In last week’s post I wrote the following about what my views are on divorce in Colorado:
“If you have kids then parenting time is going to be split between mom and dad, and this is going to be hard to adjust to. If the parties live close together, and both are good parents then each has a right to parent their kids and see them on a regular basis. Unless there is an unusual circumstance (drug or alcohol abuse, child abuse, etc.) trying to prevent one parent from having parenting time is a waste of time and money.”
This week I want to build on what I said and what I meant. First let me make the following clear: if one spouse is abusive or suffering from substance abuse then a court will do what it must to protect the children of the marriage. I do this type of work and it is not pretty, and I will say that cases like this are the exception and not the rule. Most parents want to do what is right by their kids, and both usually want to be involved in the lives of their children. If you are in an abusive relationship or in a situation in which one parent is struggling with emotional and/or substance abuse issues don’t go it alone. You will need an attorney, and more likely than not you will need a parenting professional. A parenting professional might have a different title, but their job is to be the voice for children whose parents are divorcing and they make a recommendation to the court as to what is in the best interests of the children.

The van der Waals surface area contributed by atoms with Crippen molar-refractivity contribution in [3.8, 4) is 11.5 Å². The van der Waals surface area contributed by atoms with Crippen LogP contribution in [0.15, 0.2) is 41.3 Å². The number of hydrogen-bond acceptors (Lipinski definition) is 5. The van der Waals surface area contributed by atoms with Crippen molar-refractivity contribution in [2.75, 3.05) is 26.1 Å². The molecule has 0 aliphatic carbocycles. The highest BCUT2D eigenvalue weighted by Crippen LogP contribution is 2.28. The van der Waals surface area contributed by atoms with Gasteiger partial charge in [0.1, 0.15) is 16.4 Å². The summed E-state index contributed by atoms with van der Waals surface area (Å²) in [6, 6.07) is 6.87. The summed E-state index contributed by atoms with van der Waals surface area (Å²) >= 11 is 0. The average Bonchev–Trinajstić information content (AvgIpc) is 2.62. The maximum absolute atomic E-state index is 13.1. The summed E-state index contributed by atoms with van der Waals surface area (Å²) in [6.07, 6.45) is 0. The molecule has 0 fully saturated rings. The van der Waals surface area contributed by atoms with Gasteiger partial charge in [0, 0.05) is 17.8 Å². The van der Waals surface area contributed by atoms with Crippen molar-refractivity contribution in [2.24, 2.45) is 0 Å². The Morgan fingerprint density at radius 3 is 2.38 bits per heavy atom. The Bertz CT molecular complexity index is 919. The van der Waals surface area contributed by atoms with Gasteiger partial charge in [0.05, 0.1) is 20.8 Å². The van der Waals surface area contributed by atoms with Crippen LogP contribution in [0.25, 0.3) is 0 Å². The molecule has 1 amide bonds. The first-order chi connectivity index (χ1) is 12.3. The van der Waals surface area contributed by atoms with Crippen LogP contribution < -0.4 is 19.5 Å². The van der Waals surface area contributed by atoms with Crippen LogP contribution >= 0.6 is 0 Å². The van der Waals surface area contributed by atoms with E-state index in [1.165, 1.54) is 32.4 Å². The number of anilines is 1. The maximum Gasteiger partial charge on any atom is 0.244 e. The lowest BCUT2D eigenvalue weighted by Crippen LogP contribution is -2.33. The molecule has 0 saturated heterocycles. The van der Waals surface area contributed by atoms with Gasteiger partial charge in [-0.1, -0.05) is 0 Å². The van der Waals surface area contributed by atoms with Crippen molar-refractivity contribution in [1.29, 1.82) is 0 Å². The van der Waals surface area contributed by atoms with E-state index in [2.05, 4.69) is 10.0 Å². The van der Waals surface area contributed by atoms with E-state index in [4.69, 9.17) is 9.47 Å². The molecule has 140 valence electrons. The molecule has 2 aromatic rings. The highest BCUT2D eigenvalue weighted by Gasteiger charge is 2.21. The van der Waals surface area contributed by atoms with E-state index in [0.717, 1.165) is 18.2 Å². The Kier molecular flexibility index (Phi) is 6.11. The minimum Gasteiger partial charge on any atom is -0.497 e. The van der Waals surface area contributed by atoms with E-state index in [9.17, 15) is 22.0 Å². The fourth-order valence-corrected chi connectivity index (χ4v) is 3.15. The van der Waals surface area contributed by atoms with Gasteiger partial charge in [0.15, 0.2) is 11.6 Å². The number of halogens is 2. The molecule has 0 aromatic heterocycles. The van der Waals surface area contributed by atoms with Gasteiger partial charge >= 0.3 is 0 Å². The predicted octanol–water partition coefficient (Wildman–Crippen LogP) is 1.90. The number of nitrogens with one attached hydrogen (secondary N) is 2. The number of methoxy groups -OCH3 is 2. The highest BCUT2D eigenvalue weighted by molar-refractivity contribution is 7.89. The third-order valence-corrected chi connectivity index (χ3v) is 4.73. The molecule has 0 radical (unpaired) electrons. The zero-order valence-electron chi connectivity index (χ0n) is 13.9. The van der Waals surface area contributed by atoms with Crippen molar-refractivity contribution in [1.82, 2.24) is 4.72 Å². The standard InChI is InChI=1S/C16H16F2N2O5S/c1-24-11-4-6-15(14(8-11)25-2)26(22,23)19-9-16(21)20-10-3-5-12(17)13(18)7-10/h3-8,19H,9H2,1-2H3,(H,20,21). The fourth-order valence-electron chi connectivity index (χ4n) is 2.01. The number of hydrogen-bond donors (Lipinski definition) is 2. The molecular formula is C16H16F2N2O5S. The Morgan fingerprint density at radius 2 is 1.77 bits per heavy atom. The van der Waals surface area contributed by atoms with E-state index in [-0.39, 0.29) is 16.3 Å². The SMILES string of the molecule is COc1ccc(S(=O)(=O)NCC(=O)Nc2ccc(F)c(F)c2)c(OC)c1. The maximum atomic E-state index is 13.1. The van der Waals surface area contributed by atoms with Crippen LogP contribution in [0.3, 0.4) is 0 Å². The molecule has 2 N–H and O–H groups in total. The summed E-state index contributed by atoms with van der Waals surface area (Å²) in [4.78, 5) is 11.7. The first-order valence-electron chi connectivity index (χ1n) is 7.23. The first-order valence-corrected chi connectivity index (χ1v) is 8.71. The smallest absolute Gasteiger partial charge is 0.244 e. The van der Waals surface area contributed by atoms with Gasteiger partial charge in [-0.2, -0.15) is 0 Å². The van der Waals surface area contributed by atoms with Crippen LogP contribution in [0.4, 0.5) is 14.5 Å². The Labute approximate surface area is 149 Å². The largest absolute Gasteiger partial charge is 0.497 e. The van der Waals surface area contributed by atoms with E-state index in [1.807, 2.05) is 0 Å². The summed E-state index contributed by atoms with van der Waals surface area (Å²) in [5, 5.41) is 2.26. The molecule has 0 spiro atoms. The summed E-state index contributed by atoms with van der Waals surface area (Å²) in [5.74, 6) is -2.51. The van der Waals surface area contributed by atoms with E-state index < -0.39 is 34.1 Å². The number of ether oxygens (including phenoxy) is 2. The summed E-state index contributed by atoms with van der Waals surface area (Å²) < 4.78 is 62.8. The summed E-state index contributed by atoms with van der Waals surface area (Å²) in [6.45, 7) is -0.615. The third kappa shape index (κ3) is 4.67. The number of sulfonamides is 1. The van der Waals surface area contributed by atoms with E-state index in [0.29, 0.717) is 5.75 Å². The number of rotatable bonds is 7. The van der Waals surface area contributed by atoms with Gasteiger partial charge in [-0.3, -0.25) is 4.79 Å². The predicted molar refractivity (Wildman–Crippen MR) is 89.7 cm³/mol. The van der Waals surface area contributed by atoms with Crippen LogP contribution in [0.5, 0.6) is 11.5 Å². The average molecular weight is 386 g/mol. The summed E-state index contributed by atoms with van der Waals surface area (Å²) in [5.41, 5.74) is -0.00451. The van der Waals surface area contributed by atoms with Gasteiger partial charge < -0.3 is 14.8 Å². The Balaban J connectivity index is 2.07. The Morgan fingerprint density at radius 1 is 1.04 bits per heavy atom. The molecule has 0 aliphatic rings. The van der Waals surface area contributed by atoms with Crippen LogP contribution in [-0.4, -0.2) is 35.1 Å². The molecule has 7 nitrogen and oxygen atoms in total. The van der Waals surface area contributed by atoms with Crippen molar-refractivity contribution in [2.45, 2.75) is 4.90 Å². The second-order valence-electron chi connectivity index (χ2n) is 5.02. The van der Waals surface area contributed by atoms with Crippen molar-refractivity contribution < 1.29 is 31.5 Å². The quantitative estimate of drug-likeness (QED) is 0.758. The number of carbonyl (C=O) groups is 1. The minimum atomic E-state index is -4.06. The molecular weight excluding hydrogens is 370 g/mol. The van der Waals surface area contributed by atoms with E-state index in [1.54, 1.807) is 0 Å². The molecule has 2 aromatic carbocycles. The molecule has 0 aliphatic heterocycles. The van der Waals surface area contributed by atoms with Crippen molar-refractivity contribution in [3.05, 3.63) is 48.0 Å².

“Best interests” are nothing more than a set of guidelines that outline what is best for the kids. In Colorado there is no presumption that women are better parents than men and there is no “tender years” doctrine. A “tender years” philosophy is a presumption that the early years of child development are best spent with mom; Colorado has specifically rejected this approach, and the presumption is actually that both parents should parent. The Colorado legislature has also mandated that parents support their children. I will be candid, if you are a mom or dad not paying what you owe then shame on you. You are only hurting your children.
Good parenting plans reflect what is best for the kids. If the parents are living 40 miles apart with young children in school then a parenting plan that has the kids riding 40 miles to school is likely not a good idea. Generally, a court will accept what works for a particular family. A good attorney can help you be inventive to do what is best for your situation. Remember, the kids are not a weapon and they are not a club with which to beat the other parent. I counsel people to remember that their love for their children should trump the anger they feel toward one another. If this means getting counseling or simply making do with a little less time, then do it; your children will be better off for it. Too often I see kids being prepared for a relationship just like their divorcing parents have.
I know I love my children, and I have yet to see a parent who did not love their own children, but sometimes folks get caught up in the moment and they forget. Don’t let this happen to you. If I can help you though parenting issues give me a call; if I cannot help you I will send you to someone who can. It really is about the kids.